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Morgan Hill
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August 13, 2022

Locals rally for Ukraine

Pro-peace event drew nearly 200 people to downtown Morgan Hill location

Local residents and city officials attended a rally in Morgan Hill in support of Ukraine and its people as the eastern European nation faces an ongoing invasion from neighboring Russia.

Svetlana Medvinsky, a Morgan Hill resident who emigrated to the U.S. from Kyiv, Ukraine as a child, was one of the lead organizers of the Feb. 27 rally, which took place at the Downtown Morgan Hill Amphitheater.

“While watching what is transpiring in my motherland, I felt compelled to channel my anger, hurt and sorrow in a meaningful way,” said Medvinsky, who was almost 7 when she left Ukraine with her parents and family.

Medvinsky saw a social media post last week by another Morgan Hill resident, Robert Guynn, promoting peace in Ukraine. She was inspired by the post to organize a gathering to spread awareness, and contacted Guynn who eagerly agreed to help.

Nearly 200 people, including children and city officials, attended the outdoor rally in downtown Morgan Hill. Among those in attendance were Mayor Rich Constantine and Councilmembers Rene Spring and Yvonne Martinez Beltran.

Medvinsky also noted that MHPD officers stopped by to show their support.

“Standing on the stage and seeing so many people come out to represent Ukraine truly filled my heart with joy,” Medvinsky said in an email to the Times. “We cannot let evil win. We cannot let greed win. We cannot let hate win. Love defeats hate. Let’s give peace a chance.”

Russian forces launched a full-scale invasion of Ukraine on Feb. 24. The invasion has been met with widespread condemnation by the international community, including North American and European governments. 

Detailed estimates of casualties in Ukraine since Feb. 24 vary depending on the source. The United Nations estimates that at least 3,300 civilians have been killed in Ukraine since the Russian attack began. More than 1 million people have fled their homes in Ukraine since the beginning of the invasion, according to U.N. estimates.

Guynn, a professional photographer, said he wanted to help raise awareness of the invasion because he has a friend in Ukraine who is an artist. The social media post that caught Medvinsky’s eye included a quote from the late singer/songwriter John Lennon: “Give peace a chance.”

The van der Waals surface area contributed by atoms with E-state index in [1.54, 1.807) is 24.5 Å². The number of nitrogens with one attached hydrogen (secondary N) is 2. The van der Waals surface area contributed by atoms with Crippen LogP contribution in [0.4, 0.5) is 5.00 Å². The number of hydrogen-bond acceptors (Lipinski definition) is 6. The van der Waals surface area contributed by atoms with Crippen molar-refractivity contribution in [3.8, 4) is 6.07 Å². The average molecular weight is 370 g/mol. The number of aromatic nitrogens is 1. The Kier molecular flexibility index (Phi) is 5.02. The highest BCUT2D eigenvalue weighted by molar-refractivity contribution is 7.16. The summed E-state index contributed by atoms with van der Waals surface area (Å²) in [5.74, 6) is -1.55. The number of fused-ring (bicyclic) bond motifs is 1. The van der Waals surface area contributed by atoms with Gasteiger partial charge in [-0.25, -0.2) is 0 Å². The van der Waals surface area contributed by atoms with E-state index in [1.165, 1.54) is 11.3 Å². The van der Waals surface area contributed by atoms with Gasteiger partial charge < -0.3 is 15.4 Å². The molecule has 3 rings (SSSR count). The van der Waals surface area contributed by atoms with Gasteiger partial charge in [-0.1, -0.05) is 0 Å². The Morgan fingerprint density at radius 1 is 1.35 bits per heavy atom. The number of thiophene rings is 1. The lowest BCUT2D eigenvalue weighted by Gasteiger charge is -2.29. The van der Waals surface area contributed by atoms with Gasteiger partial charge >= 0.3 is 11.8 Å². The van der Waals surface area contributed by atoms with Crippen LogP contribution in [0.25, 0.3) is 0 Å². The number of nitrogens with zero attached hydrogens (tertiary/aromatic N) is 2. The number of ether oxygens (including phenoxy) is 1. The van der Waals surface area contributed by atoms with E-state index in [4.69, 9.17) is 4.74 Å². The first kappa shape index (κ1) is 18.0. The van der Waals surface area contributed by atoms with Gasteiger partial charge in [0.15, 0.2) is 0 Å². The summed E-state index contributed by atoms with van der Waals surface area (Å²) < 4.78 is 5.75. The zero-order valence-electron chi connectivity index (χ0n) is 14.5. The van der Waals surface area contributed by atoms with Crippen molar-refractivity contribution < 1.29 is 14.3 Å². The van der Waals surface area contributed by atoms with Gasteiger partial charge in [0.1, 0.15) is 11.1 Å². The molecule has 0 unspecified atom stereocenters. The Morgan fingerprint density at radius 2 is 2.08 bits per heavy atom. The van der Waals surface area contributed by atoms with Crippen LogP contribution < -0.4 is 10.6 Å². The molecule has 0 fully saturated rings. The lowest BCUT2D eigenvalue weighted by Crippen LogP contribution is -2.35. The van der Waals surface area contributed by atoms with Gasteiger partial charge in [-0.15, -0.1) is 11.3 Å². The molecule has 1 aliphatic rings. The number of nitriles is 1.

He helped Medvinsky organize the Feb. 27 rally by contacting city officials and community members who were likely to help secure the venue and attend the demonstration. “We had about 24 hours to put it all together,” Guynn said in an email. “We made ribbons and signs and put all the information out on social media…I brought my camera and decided to document the event.”

He added that his friend in Ukraine is among those who had to flee the combat, leaving her art behind as she found safety in another European country. 

“This Morgan Hill event was a great way to show unity and support for Ukraine and its people,” Guynn said.  

Medvinsky, who works as a psychologist, has lived in Morgan Hill with her husband and two sons since 2018. She has lived in California since she landed in the U.S. more than 30 years ago.

Svetlana Medvinsky, and family, and Rabbi Mendel Liberow, and family, joined a rally in solidarity with Ukraine Feb. 27 at the Morgan Hill Downtown Amphitheater. Contributed photo.
Morgan Hill City Councilmember Yvonne Martinez Beltran and Mayor Rich Constantine (from left), as well as Councilmember Rene Spring (far right) joined a rally in support of Ukraine Feb. 27 at the Morgan Hill Downtown Amphitheater. Contributed photo.
People rally in support of Ukraine at the Morgan Hill Downtown Amphitheater Feb. 27. Contributed photo.

City councilmembers addressed the turmoil in Ukraine and showed their support for those affected at the March 2 meeting. Spring, who moved to the U.S. from Switzerland several years ago, expressed his solidarity with Ukraine as a fellow European native. 

“We have people from Ukraine living in our community, and they have family members in Ukraine as we speak,” Spring said. “They are desperate and helpless and horrified of what’s happening, and there is so little they can do. My heart and thoughts go out to all of them, as well as to all the people in Ukraine.”

At Spring’s request, the city council observed a moment of silence for Ukraine and its people during the online meeting. 

Councilmember John McKay urged people to donate to the international nonprofit World Central Kitchen if they want to help with monetary donations. The organization has served thousands of meals to refugees fleeing Ukraine since the invasion began, according to their website, wck.org

Constantine adjourned the March 2 meeting “in honor of the Ukrainian people.” 

People rally in support of Ukraine at the Morgan Hill Downtown Amphitheater Feb. 27. Contributed photo.

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